'We need someone who's real', Grenfell Tower residents tell inquiry judge Sir Martin Moore-Bick

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The judge leading the inquiry into the Grenfell Tower disaster was tonight told “we need someone who’s real” by a member of the public at a meeting with Grenfell Tower survivors and residents.

Retired judge Sir Martin Moore-Bick held a consultation meeting with local residents on Monday night to hear their say on what they want the probe to cover.

The room applauded when one of the first members of public to speak said: “I don’t think you are going to do us justice.

“I’m just watching you here. We need someone who’s real.”

Hundreds gathered inside Notting Hill Community Church on Tuesday evening for the second meeting with the judge. The member of the public continued: “We need justice and we need it fast, and we don’t need someone who is going to play around for six weeks.

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Sir Martin Moore-Bick leaves after speaking to Grenfell Tower residents. (PA)

“Six weeks people have had to wait for this and you are only just looking into this now?”

During his initial address to the room, Sir Martin promised the inquiry would consider the design and construction of the tower, as well as the decisions that were taken in light of recent works done to the tower.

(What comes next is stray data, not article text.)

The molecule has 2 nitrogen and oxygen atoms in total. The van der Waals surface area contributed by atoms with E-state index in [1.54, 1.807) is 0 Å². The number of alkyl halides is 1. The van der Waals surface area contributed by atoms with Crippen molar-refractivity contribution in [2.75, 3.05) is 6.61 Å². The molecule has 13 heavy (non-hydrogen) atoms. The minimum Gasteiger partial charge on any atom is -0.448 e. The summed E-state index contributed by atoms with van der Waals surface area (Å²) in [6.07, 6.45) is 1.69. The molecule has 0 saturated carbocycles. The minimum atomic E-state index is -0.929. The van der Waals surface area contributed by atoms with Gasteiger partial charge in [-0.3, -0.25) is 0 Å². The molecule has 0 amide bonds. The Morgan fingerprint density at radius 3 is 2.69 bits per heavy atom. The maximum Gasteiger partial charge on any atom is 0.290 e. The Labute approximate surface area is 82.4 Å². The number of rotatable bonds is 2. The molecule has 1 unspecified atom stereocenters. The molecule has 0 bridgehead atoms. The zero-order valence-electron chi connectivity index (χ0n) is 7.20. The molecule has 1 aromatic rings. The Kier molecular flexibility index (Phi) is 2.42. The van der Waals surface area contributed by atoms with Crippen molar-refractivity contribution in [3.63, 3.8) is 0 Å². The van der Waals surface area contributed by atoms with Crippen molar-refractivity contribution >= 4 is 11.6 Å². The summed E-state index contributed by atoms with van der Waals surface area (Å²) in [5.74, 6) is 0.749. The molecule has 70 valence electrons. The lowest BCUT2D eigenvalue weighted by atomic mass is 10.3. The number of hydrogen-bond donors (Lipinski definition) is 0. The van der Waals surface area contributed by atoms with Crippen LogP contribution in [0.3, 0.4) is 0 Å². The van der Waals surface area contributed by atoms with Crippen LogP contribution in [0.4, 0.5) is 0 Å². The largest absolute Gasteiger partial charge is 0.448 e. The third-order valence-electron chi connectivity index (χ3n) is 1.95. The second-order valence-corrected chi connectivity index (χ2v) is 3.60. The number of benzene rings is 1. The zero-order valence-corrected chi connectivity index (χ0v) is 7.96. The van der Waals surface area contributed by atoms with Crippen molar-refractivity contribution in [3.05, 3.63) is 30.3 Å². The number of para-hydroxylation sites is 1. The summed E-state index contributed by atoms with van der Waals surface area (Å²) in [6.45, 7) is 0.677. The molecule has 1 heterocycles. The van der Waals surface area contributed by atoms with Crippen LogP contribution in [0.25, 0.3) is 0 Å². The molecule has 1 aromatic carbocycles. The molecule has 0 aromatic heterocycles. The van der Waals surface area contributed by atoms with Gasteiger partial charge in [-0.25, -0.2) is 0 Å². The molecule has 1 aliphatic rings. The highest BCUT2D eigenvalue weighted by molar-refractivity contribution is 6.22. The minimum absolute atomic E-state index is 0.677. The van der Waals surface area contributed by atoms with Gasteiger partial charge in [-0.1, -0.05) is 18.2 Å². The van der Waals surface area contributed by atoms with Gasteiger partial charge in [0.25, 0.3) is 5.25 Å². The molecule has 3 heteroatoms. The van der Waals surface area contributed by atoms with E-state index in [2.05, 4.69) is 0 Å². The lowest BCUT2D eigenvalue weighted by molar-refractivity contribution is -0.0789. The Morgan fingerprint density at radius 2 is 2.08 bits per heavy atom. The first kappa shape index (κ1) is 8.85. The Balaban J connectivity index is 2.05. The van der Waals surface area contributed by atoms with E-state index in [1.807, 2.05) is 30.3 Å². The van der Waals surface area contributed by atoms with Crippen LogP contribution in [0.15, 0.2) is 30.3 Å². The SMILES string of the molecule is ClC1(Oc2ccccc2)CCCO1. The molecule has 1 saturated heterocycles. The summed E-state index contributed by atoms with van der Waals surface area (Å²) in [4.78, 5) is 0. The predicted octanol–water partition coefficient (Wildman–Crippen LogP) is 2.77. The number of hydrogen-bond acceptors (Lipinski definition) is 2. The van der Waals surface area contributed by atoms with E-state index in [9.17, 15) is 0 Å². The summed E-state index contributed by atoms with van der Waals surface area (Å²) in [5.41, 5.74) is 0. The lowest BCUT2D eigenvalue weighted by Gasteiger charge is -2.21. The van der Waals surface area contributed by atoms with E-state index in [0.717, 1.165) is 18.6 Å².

He said: “We are going to investigate and find the facts in relation to the whole course of events.

“And we will do that in a way that means we will get to the bottom of that.”

He promised the room that the role of building regulations, the specification of the cladding and insulation, the tower’s gas pipes and the role of supervision of works carried out would also be investigated. 

Shouting broke out periodically over whether people other than survivors should be able to take the microphone and address the room.

Further yells of “answer the question” were directed at the inquiry head whenever one member of the public finished speaking and a microphone was passed to another.

Responding to appeals for people to be brought to justice, he said: “An inquiry is designed to find out what happened.

“I have no power to do anything in relation to criminal responsibility.”

He confirmed that the issue of deregulation would be looked at by the inquiry.

The meeting was brought to an end just before 9pm, although many local community members had already left their seats.

Of the multiple suggestions for more diversity in his panel, Sir Martin said: “I’m certainly going to give consideration.”

Asked if he felt his team could deliver justice, he said: “If by justice, you mean getting to the facts, yes.”

Calls of “Do the right thing, judge” and “Resign” were shouted at the inquiry head as he left the church.

Additional reporting by Press Association.


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